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The Society is now calling on the Minister for Health Simon Harris to start the clock on the ‘washout period’ – the twelve months before retailers have to stock plain packs, without undue delay.
Mr Donal Buggy, Head of Services and Advocacy at the Irish Cancer Society, commented: “We welcome the passing of the Health (Miscellaneous Provisions) Bill, which is not before its time. Delays have meant that we missed the deadline for commencement of plain packaging last May, and have fallen behind our European partners in France and the UK.”
A survey undertaken by the cancer charity in May showed that 78 per cent of people support the introduction of the standardised packaging of tobacco products.
Mr Buggy said: “There is a clear and overwhelming appetite for plain packaging among the general public, who recognise its benefits. Almost 4-in-5 people are behind it, while more than 3-in-5 smokers support it. This will reduce smoking rates in Ireland, and will stop young people smoking before they start.”
When shown proposed plain packs of cigarettes – which have the name of the cigarette brand and graphic health warnings that cover 65 per cent of the packs – the response of both smokers and non-smokers was positive as to the impact.
“Our survey showed an overwhelmingly strong response from non-smokers to the packs, with many commenting on the strong impact of graphic warnings and their usefulness in highlighting health risks. Smokers alike reacted positively to the new packs’ educational value and many felt they would act as a deterrent to new smokers.”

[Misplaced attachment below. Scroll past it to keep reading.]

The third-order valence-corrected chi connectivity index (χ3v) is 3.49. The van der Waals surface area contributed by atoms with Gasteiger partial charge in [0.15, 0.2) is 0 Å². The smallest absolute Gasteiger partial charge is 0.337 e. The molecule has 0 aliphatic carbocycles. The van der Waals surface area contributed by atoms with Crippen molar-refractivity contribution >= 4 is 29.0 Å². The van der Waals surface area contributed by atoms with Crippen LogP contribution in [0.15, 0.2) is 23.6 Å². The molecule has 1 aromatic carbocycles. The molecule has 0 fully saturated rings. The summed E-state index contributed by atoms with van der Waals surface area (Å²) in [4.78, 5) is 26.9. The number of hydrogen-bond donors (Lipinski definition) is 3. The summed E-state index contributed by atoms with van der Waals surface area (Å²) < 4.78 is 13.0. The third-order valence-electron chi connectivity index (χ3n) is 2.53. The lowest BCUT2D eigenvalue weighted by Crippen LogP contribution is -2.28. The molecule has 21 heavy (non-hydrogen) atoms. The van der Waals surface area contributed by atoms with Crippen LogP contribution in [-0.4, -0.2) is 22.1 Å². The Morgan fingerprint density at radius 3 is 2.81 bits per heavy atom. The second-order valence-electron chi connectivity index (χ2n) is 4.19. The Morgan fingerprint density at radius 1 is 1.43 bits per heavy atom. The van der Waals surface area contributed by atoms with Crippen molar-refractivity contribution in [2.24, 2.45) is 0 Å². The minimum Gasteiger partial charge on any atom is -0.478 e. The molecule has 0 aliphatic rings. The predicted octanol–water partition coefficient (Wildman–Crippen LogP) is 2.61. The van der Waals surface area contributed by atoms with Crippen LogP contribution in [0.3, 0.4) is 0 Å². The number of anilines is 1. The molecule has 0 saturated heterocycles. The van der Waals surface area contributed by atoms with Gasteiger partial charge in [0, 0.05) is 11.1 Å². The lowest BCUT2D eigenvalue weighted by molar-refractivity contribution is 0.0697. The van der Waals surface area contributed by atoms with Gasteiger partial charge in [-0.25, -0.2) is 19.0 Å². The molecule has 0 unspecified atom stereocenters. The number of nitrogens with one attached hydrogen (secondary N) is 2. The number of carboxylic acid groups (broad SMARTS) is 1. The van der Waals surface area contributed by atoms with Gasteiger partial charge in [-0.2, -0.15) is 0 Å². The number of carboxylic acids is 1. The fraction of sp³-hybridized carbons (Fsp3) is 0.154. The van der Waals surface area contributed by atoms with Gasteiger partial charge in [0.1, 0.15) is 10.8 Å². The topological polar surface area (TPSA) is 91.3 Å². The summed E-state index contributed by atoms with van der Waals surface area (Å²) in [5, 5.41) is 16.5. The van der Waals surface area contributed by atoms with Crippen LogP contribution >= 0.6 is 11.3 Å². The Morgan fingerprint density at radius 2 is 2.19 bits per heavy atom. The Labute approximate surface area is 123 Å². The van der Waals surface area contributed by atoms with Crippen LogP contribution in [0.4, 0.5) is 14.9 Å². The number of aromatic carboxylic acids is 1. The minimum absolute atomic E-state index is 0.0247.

Evidence from Australia shows that, in the two years following the introduction of plain packaging, smoking rates fell to an historic low of 12.8 per cent. This is down from 15.1 per cent two years before its introduction. In Ireland, the smoking rate currently stands at 23 per cent.
Mr Buggy said: “We know from the experience of plain packaging in Australia that it is a very effective measure in tobacco control that will reduce smoking rates, plain and simple. It is especially useful in stopping young people from smoking. In Australia the daily smoking rate among 12-17 year olds has fallen to just 5 per cent, compared to 8 per cent here.”
Three-in-five smokers suggested that plain packaging will increase the effectiveness of health warnings and make smoking less attractive, with 7-in-10 non-smokers agreeing. However, smokers were slightly more sceptical about the impact of plain packaging on existing smokers.
“What our research shows is that smokers are less inclined to see plain packaging as an effective incentive for them to quit smoking. Thirty-eight per cent of smokers thought it would encourage them to quit smoking, with 44 per cent disagreeing, while 35 per cent of smokers thought it would encourage family or friends to quit,” added Mr Buggy.
“We expect that this view will evolve as plain packaging becomes the norm, but it highlights the need for continued investment in effective smoking cessation services to accompany such progressive public health actions”.
Mr Buggy noted that plain packaging alone would not achieve the stated Government target of a Tobacco Free Ireland by 2025. “Plain packaging, while hugely important in encouraging people to quit and stopping young people before they start, needs to be accompanied by readily available supports for smokers to quit. We know that when existing smokers want to quit, they require individualised support.”
The 2016 Healthy Ireland survey shows that almost half of all smokers in Ireland have tried to quit in the past year without success.
“Making nicotine replacement therapy (NRT) available free of charge to all those enrolled in smoking cessation programmes, would help ensure smokers who want to quit get the support they need.”
All forms of NRT make it more likely that a person’s attempt to quit smoking would succeed.